My Little Lives of the Saints booklets were precious possessions. As a child I pored over each account and studied the accompanying pictures. Each saint looked so serene and perfect. None were old, wrinkled, or overweight and all looked the picture of health, thanks to the enhanced color my older sisters added to their faces with colored pencils.
As I got a bit older, I read about my favorite saints in a larger book called Little Pictorial Lives of the Saints. The woodcut portraits were a bit grimmer but still showcased these figures in idealized fashion.
I left off with the saints for quite a time as their stories didn’t seem very relatable to my life as a busy mother and parish minister.
When I began to enter more fully into the study of contemplative prayer and practice I came across Carol Lee Flinders beautiful book, Enduring Grace, on the lives of seven women mystics.
Writing about the saints for Sadlier’s Catholic Identity Links drew me into the lives of saints from both ancient and more recent times. Both experiences reignited my earlier interest in those role models who were challenged, tested, and stretched by their faith.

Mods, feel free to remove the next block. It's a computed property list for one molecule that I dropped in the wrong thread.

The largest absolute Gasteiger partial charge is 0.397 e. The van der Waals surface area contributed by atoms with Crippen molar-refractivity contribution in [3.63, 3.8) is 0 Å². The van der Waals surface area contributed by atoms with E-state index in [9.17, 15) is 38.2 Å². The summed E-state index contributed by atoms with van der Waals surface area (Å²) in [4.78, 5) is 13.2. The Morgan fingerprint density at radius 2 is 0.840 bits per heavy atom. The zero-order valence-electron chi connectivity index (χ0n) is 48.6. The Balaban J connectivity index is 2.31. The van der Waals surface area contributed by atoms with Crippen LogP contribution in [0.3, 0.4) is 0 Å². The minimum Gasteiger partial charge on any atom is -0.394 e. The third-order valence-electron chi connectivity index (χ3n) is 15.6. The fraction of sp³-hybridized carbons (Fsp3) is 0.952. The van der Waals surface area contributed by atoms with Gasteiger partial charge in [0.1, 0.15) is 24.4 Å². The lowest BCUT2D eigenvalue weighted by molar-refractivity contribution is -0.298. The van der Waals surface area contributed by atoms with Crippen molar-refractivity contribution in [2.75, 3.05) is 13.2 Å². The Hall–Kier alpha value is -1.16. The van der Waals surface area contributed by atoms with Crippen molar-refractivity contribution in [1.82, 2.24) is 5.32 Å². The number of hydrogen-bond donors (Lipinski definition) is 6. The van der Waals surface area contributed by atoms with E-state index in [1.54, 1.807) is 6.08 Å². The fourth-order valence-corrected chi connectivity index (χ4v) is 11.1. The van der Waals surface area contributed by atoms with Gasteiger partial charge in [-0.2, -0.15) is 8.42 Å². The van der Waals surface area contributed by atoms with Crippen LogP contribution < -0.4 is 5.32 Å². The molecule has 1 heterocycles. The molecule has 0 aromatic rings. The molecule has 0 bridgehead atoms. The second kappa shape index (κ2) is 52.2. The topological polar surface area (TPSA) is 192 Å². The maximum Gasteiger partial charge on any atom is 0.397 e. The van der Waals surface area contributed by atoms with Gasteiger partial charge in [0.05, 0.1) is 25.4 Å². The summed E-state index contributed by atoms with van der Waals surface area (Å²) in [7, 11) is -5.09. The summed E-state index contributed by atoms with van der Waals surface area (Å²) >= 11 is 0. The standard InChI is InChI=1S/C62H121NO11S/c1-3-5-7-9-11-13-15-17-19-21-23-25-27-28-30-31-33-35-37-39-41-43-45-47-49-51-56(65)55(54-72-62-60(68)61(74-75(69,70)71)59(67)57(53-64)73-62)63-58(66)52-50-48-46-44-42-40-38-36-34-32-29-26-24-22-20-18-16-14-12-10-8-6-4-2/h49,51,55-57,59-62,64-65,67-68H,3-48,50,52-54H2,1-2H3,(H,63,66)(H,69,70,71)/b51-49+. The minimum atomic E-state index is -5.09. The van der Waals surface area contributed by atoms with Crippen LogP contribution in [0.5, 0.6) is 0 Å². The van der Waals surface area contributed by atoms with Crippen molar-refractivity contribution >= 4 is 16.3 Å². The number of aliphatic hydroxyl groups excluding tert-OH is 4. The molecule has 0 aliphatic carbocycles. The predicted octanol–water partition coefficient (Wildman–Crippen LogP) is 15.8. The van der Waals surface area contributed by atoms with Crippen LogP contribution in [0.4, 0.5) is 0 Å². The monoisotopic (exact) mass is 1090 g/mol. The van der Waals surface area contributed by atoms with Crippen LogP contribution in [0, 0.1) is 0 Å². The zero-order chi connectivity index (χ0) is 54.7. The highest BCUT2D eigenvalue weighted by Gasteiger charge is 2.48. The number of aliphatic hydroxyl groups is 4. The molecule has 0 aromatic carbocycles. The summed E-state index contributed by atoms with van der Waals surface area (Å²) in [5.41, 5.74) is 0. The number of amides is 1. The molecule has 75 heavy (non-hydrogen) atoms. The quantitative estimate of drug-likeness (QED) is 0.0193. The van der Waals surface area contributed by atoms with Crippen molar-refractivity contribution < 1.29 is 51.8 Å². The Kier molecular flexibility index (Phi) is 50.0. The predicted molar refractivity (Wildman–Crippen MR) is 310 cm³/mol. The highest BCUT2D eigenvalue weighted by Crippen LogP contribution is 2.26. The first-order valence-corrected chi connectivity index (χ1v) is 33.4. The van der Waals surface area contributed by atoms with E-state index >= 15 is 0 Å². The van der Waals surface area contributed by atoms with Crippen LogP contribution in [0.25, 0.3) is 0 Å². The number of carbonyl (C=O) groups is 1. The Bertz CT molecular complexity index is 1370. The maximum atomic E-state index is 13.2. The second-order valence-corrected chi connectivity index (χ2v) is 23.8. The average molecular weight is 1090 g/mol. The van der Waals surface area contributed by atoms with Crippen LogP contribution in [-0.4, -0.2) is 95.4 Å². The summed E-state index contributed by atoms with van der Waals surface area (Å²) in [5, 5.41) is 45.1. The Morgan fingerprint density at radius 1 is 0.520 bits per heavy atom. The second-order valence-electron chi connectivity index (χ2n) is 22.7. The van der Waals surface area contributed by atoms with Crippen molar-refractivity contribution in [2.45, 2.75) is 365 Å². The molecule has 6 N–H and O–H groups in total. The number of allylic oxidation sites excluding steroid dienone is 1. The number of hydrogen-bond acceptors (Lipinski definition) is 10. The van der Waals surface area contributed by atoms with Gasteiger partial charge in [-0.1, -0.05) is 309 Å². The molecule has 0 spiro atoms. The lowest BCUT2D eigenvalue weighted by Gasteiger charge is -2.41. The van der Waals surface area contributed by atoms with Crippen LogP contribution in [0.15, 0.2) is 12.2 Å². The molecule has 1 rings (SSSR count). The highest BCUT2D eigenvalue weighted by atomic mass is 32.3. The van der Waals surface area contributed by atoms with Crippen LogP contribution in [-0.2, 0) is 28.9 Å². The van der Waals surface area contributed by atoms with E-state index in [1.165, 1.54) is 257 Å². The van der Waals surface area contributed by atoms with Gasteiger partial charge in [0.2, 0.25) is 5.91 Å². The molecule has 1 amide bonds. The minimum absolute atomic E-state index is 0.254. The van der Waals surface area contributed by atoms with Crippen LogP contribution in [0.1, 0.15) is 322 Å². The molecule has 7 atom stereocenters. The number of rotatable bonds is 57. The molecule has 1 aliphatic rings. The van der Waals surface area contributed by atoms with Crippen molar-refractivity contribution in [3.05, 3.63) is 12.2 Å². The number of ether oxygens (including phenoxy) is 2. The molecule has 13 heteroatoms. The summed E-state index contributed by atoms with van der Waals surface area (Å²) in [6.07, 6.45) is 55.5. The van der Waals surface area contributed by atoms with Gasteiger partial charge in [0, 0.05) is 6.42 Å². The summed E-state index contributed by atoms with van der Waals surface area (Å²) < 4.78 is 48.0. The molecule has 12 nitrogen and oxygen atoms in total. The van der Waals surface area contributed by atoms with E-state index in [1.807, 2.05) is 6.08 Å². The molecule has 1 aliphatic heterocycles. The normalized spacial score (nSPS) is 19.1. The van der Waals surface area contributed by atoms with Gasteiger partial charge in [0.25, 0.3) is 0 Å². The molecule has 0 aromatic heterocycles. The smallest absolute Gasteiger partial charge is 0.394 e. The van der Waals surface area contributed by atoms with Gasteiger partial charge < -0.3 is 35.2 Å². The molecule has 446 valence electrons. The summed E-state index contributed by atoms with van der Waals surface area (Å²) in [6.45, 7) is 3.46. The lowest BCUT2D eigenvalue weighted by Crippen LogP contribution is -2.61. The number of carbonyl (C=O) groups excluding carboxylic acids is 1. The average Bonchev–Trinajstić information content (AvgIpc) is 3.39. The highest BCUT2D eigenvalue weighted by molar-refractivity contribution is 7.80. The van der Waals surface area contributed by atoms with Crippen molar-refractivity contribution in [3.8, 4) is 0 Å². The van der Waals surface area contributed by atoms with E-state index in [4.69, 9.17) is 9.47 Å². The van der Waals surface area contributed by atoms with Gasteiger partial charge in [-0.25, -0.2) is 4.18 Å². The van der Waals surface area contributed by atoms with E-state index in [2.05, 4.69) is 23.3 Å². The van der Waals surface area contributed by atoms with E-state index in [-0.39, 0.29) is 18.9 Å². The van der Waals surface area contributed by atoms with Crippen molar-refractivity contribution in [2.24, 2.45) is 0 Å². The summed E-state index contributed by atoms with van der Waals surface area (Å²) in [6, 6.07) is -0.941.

Rather than angelic figures with upturned eyes the saints became flesh-and-blood figures who have opened their hearts to the boundless love of God. This led some of them to do extraordinary things, such as found schools, hospitals, or monasteries, or to write great theological tomes. Others lived simply and made their mark through humble service and acts of compassion.
Part of the beauty of the liturgical year is celebrating the cycle of saints’ feasts and revisiting their stories. It’s a great way to face the challenges in our own lives as well as to draw inspiration from the women and men who constitute the great Communion of Saints.
With this in mind, I am initiating a new series within this blog that will focus on the saints and mystics. Now and then you will find an article about a saint who feast is around the corner or about a holy person whose life and witness serve as both inspiration and impetus to rekindle our own faith in God’s endless love.
All are mystics in their own particular way.
While that word may sound daunting it simply expresses what Flinders describes as one who makes the “experiential discovery that the source of all meaning – the God of truth, beauty, and love… is a living presence within herself of himself.”
As such, the saints and other holy persons have much to teach us all about the call to a mystical vision.
…For teachers and catechists. Find stories of the saints and activities to share with your students and families by visiting Sadlier Connect.
Download my Prayer for All Saints and use it in your home or parish to recall the saints how have inspired you.